It’s time to get organized! I believe this is where the book of “Numbers” gets its name. God directs the two million Israelites to be organized into companies. This is a census for war. Numbers 1:2-3 says, “Take a census of all the congregation of the people of Israel, by clans, by fathers’ houses, according to the number of names, every male, head by head.  From twenty years old and upward, all in Israel who are able to go to war, you and Aaron shall list them, company by company.” I expect this might be the first official census recorded in the world, however, I haven’t researched other civilizations. There have always been censuses in the world. I have some records of the 1895 census from Omaha that has my great grandfather, Louis Larsen as the head of household with his wife Anna and their six kids, with Earnest, my grandfather being 9 years old at the time. But the census that Moses was to take of the Israelites was of those 20 years old and older. They had to be capable of going to war before they made it into the census.

It appears that the general organization of the huge nation began with the fact that they were divided into the twelve tribes according to which patriarch they descended from Reuben, Simeon, Levi, Judah, Dan, Naphtali, Gad, Asher, Issachar, Zebulon, Manasseh, Ephraim (the two sons of Joseph) and Benjamin. The tribes were subdivided into clans. Then into patriarchal houses and finally into families. But the phrase “company by company” lets us know that the census was in preparation for war. One of the ancient Akkadian texts uses similar language for “mustering the troops.” Some commentators want to understand this census as simply a numbering of the people like the censuses we have taken in various cities. But, as one commentator says, “The wording is so patently military in nature, however, that this escape is simply not possible. The point of the census was to prepare the armies of Israel for their triumphal war of conquest against the peoples of Canaan. In fulfillment of the promise the Lord made to father Abraham.” The Israelites were being prepared in inherit these promises of becoming a great nation by taking the promised land that was “inhabited by numerous nations and ethnic groups. Those nations and groupings were pervaded with evil; the sins of the Amorites had now reached their full measure (cf. Gen 15:16); the campaign of conquest was soon to begin.”[1]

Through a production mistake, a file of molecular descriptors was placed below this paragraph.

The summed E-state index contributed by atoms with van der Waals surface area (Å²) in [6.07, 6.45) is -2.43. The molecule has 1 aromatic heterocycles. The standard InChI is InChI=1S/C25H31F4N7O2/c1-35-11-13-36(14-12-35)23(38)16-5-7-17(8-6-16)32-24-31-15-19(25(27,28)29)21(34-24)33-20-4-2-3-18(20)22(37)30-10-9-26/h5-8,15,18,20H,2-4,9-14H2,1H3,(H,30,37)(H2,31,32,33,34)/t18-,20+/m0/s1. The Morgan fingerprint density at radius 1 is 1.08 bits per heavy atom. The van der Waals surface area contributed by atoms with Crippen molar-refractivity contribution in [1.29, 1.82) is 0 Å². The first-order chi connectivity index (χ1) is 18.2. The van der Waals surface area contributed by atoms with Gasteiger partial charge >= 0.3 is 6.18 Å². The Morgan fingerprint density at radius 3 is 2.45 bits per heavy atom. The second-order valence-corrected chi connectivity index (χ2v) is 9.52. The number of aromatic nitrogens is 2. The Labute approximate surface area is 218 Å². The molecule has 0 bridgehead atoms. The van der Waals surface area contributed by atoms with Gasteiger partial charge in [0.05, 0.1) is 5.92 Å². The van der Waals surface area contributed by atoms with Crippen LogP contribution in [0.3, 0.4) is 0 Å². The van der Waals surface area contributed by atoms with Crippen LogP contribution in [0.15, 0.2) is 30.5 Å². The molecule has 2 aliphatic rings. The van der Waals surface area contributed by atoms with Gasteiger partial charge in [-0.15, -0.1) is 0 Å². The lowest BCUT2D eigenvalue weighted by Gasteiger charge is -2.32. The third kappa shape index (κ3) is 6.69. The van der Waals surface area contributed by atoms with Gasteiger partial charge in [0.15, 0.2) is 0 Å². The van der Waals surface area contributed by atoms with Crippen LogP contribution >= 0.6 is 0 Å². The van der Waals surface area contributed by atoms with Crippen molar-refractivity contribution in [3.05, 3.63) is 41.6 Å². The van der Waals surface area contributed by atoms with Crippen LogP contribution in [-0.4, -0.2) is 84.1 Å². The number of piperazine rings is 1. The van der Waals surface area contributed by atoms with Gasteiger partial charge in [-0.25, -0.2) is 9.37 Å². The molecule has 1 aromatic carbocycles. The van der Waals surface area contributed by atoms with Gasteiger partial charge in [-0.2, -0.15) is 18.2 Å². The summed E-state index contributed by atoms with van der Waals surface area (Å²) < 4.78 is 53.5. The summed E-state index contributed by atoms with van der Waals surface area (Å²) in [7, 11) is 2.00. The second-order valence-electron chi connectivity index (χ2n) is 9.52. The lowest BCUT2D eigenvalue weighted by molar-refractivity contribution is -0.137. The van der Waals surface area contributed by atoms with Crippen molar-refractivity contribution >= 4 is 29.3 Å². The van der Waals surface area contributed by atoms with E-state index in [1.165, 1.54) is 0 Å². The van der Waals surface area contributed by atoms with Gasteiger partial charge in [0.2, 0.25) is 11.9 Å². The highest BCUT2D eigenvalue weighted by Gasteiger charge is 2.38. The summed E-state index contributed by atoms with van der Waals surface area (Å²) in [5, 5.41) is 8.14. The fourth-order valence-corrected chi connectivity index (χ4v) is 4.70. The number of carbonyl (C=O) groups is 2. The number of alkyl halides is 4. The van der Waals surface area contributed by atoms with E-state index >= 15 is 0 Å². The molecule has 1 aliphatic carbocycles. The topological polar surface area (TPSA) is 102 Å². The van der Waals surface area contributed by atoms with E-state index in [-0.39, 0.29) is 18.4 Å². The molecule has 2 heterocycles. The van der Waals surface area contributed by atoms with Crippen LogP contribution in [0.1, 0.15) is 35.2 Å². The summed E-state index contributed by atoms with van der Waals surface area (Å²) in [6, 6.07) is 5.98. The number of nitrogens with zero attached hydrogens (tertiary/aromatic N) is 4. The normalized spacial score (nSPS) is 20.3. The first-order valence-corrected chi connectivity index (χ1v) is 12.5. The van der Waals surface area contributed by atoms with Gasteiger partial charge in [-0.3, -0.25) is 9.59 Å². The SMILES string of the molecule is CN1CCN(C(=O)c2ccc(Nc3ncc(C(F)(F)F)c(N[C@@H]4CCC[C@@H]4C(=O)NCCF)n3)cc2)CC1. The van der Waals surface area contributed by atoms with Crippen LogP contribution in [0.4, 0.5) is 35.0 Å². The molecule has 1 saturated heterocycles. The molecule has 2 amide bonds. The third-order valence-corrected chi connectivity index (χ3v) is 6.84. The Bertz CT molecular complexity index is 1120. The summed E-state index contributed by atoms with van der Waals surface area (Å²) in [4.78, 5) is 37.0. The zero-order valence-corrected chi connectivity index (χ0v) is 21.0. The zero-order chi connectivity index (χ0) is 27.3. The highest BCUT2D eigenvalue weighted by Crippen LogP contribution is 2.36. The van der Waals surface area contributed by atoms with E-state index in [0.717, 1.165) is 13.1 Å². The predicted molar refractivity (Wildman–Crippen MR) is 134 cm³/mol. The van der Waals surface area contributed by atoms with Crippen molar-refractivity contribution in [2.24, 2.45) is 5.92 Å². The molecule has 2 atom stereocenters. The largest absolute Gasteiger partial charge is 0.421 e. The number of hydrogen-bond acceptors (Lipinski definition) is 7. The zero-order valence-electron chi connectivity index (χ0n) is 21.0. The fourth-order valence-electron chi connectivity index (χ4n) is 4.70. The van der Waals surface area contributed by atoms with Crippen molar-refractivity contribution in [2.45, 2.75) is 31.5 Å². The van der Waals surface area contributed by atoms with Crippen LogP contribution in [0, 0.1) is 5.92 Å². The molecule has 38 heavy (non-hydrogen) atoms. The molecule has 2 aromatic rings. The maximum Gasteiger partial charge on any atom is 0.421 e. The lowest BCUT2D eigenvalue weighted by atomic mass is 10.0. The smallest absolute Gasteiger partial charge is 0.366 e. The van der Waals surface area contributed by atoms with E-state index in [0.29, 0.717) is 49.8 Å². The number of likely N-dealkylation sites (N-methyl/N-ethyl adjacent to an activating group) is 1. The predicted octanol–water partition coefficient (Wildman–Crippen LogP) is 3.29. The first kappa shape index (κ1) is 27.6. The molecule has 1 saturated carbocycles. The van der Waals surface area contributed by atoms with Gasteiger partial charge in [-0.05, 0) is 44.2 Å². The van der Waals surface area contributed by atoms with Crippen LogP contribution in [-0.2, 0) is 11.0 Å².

Duguid says, “The census was thus a tangible, physical reminder that God had been faithful to the promises he had made to multiply his people and to bring them out of Egypt (see 1:1). God had been faithful to his Word: the numbers don’t lie. This should have been a source of great encouragement to God’s people as they headed into battle to take the Promised Land. They certainly didn’t lack the resources to do the task that God had assigned them. Since God had been faithful to his promises in the past, he could be counted on also in the future.”[2] The sad end of the book of Numbers records a different census. The only two still in the census were Joshua and Caleb. The rest died in the wilderness never realizing their dream. They died between slavery and freedom. Indeed, they never faced war, but they never tasted freedom either. William Wallace, of Braveheart fame, is supposed to have said, “Everyman dies, but some never truly live.”

[1] Allen, Ronald B. 1990. “Numbers.” In The Expositor’s Bible Commentary: Genesis, Exodus, Leviticus, Numbers, edited by Frank E. Gaebelein, 2:704–5. Grand Rapids, MI: Zondervan Publishing House.

[2] Duguid, Iain M., and R. Kent Hughes. 2006. Numbers: God’s Presence in the Wilderness. Preaching the Word. Wheaton, IL: Crossway Books.